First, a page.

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In full: Bush-era interrogation memos

By Channel 4 News

Updated on 17 April 2009

White House releases memos giving CIA agents the all-clear for the "extreme interrogation" of terror suspects. Read them in full.

'Top secret': Bush-era interrogation memos


- Memorandum for John Rizzo, Acting General Counsel, CIA from Jay Bybee, Assistant Attorney General, 1 Aug 2002
Read full memo

- Memorandum for John Rizzo, Senior General Counsel, CIA from Steven Bradbury, Principal Deputy Assistant Attorney General, 10 May 2005
Read the memo
Read the memo (2)

- Memorandum for John Rizzo, Senior General Counsel, CIA from Steven Bradbury, Principal Deputy Assistant Attorney General, 30 May 2005
Read the memo

The documents represent the George W Bush administration's legal justification for methods that far exceed US military limits and have been called "torture" by critics, writes ITN.

They approved techniques including waterboarding, week-long sleep deprivation, nudity and putting insects in with a tightly confined prisoner.


The memo says: "We find that the use of the waterboard constitutes a threat of imminent death" - one of the criteria for torture.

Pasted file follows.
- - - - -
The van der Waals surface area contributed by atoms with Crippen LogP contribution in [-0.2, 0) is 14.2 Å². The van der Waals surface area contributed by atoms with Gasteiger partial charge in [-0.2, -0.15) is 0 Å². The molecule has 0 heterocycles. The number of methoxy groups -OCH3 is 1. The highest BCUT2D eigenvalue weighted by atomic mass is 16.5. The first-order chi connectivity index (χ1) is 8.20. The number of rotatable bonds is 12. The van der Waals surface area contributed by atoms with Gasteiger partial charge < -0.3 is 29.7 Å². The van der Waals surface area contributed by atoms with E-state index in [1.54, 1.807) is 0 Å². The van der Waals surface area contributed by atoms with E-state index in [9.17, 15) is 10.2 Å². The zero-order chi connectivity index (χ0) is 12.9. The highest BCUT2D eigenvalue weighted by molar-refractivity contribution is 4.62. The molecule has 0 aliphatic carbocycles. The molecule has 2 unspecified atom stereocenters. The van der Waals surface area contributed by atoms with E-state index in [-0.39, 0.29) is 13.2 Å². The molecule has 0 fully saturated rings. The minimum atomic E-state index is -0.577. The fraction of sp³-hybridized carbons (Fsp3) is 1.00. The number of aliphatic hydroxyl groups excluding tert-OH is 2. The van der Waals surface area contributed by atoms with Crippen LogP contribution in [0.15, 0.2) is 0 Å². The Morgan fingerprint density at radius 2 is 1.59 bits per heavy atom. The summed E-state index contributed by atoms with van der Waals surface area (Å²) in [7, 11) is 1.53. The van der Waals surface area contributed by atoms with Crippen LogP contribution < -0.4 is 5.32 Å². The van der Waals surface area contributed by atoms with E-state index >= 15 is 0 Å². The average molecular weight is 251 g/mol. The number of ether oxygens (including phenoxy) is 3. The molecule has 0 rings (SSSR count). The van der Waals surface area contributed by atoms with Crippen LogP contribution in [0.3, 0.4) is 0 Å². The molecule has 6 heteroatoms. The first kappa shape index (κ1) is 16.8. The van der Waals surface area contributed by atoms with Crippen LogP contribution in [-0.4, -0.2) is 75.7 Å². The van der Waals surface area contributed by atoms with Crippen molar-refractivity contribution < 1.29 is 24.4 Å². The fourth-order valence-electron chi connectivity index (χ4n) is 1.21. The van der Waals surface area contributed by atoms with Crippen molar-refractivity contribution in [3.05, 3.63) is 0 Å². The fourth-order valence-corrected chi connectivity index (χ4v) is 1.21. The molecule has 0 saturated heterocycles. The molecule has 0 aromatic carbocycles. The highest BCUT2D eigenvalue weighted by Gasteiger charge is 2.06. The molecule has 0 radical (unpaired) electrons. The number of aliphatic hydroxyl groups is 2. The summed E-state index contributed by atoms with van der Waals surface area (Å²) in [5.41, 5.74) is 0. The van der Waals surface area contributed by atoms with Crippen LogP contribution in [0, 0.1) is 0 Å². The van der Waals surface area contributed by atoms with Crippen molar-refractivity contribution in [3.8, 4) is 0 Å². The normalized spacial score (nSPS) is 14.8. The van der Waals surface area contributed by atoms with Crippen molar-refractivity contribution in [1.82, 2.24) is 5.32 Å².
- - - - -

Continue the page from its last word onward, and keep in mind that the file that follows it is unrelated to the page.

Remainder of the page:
Justice Department memo, Aug 2002

The first memo, from 2002, approves waterboarding - which makes the suspect feel like they are drowning - and other harsh techniques on suspected high-level al-Qaeda figure Abu Zubaydah.

It was written by former Assistant Attorney General Jay Bybee for the CIA's top lawyer, John Rizzo. The CIA has confirmed that two other high-level al-Qaeda suspects were waterboarded.

The memo says: "We find that the use of the waterboard constitutes a threat of imminent death" - one of the criteria for torture.

"It creates in the subject the uncontrollable physiological sensation that the subject is drowning."

But it also said that in the absence of prolonged mental harm, no severe mental pain or suffering would have been inflicted, and the use of these procedures would not constitute torture within the meaning of the statute.

The memo described waterboarding as the final point in a chain of harsh techniques, which also including slapping and shoving a suspect into a wall, aimed at persuading Zubaydah to reveal information interrogators were certain he had.

One memo said 28 terrorism suspects received harsh interrogations out of 94 held in the CIA's detention program.

US President Barack Obama has banned the use of extreme interrogation but said agents who used the techniques on suspects would not face punishment.

"I have already ended the techniques described in the memos," said Mr Obama.

"The men and women of our intelligence community serve courageously on the front lines of a dangerous world. We must provide them with the confidence that they can do their jobs."

The Obama administration also said it would try to shield CIA employees from "any international or foreign tribunal".

© Independent Television News Limited 2009. All rights reserved.

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